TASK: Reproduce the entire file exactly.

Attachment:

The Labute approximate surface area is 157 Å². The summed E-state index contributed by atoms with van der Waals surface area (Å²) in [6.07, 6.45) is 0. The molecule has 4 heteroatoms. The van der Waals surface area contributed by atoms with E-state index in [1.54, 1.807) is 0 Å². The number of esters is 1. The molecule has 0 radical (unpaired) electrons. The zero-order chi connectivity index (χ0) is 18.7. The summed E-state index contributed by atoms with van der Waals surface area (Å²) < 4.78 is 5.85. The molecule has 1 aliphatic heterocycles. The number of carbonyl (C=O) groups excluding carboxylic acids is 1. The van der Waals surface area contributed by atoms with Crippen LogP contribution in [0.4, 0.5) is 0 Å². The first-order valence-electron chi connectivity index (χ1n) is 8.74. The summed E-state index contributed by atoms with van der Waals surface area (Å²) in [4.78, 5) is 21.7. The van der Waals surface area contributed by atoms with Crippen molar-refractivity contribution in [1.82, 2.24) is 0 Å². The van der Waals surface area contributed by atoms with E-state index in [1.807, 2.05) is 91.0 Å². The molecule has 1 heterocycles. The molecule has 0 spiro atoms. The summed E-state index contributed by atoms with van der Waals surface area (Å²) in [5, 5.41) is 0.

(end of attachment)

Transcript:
The Labute approximate surface area is 157 Å². The summed E-state index contributed by atoms with van der Waals surface area (Å²) in [6.07, 6.45) is 0. The molecule has 4 heteroatoms. The van der Waals surface area contributed by atoms with E-state index in [1.54, 1.807) is 0 Å². The number of esters is 1. The molecule has 0 radical (unpaired) electrons. The zero-order chi connectivity index (χ0) is 18.7. The summed E-state index contributed by atoms with van der Waals surface area (Å²) < 4.78 is 5.85. The molecule has 1 aliphatic heterocycles. The number of carbonyl (C=O) groups excluding carboxylic acids is 1. The van der Waals surface area contributed by atoms with Crippen LogP contribution in [0.4, 0.5) is 0 Å². The first-order valence-electron chi connectivity index (χ1n) is 8.74. The summed E-state index contributed by atoms with van der Waals surface area (Å²) in [4.78, 5) is 21.7. The van der Waals surface area contributed by atoms with Crippen molar-refractivity contribution in [1.82, 2.24) is 0 Å². The van der Waals surface area contributed by atoms with E-state index in [1.807, 2.05) is 91.0 Å². The molecule has 1 heterocycles. The molecule has 0 spiro atoms. The summed E-state index contributed by atoms with van der Waals surface area (Å²) in [5, 5.41) is 0.